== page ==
February 11, 2022 | Aimee L. Wilcox, CPMA, CCS-P, CST, MA, MT, Director of Content, innoviHealth
How have you felt when you embarked upon an audit, expecting to find certain basic standards of documentation to be present, but instead found them missing? Do you pull out your favorite red pen, grab a cup of your favorite caffeinated beverage or a snack and ready yourself for the disasters you may find? If we asked this question during a conference session, I am certain the conversation would be a lively one with everyone having a story to contribute. Documentation and how it is organized plays a vital role in auditing successes and failures.
Many of the basics of a medical report are often found missing or inadequately documented, such as:
- Patient name vs nicknames
- Appropriate template use
- Formatting to capture all billable services
- Editing out template prompts
- Linking questionnaires, lab/imaging orders, and prescriptions to the current note
- Signing and closing the document
- Editing voice-to-text errors
And this list could easily go on and on.
Jumping into an audit often makes me feel like I get a sneak peek into the hectic or calm thought processes of the documenting healthcare provider. This can either be an enlightening experience or one that makes you question your career choice.
Order or Chaos
Everyone is trying to maximize their time at work but unfortunately, we find we are unable to accomplish as much as expected, which may lead to cutting some corners. Providers are no different, but cutting corners in documentation or even just giving a brief summary of the encounter can lead to significant losses.
While it may take a little extra time to create a template or format a document, doing so often pays off in unimaginable ways. It is apparent to anyone who creates, codes, or audits the medical record how integral it has become to so many major decision making trees. Provider notes have evolved from a simple form of provider-to-provider communication to a document that is used in so many different ways, the following being just an example:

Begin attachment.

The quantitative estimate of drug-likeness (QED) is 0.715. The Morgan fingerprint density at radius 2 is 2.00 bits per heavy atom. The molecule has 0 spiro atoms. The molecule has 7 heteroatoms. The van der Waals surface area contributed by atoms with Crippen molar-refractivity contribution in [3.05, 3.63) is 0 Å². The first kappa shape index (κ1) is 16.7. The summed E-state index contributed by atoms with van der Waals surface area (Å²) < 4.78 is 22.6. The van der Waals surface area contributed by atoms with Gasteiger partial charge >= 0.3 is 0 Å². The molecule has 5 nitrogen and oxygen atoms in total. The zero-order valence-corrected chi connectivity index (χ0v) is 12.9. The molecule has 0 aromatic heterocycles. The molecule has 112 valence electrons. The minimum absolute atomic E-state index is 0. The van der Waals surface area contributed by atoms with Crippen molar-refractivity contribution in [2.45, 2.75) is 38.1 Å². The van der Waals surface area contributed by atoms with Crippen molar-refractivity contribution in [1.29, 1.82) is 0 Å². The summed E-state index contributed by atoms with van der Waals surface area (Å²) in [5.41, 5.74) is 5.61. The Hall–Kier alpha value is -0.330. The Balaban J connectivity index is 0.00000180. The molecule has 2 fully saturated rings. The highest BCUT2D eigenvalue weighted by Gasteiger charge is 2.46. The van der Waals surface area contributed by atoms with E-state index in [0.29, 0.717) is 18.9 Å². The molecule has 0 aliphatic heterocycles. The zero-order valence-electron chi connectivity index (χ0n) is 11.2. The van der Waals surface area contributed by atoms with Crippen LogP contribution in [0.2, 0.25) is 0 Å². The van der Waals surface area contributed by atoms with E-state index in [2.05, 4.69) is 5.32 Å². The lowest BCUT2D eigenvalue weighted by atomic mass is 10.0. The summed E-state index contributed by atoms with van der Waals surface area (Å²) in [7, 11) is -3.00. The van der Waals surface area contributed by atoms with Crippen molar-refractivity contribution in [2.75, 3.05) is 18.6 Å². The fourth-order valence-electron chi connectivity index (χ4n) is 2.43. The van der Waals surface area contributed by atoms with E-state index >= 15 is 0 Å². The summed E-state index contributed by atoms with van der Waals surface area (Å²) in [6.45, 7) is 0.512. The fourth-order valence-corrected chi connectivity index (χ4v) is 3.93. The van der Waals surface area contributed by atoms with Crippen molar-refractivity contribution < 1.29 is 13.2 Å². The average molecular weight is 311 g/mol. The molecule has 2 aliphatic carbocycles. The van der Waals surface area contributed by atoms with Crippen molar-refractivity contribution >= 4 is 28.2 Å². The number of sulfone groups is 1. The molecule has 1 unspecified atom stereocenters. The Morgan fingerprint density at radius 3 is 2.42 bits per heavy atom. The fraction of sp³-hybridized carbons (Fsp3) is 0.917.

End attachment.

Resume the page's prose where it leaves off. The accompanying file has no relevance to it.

- Risk adjustment scoring for plan funding
- Preauthorization for medical services
- Portable record for patient’s who change providers or want to review their records
- HIPAA protected patient information
- Legal document for many different issues
- Source document for coding, compliance, and research
Let’s Talk Formatting
While templates can save a provider time by creating an organized outline of the required documentation fields within a note, it can especially help coders and auditors locate, code, and give appropriate credit for important data, procedures, orders, and referrals.
If your role as an auditor is to support the provider in their documentation and coding programs, then consideration of how their individual templates are created and formatted should be part of that process. Many providers work directly with administration or the salesforce of the EHR software vendor to create templates, never involving a coder or compliance officer in the process. This almost always leads to significant errors that later have to be addressed, and with some software vendors can be a very lengthy and difficult process. Because software is often designed to help providers document quickly, it often is misses the mark when it comes to formatting to capture key elements that can have a serious impact on provider reimbursement.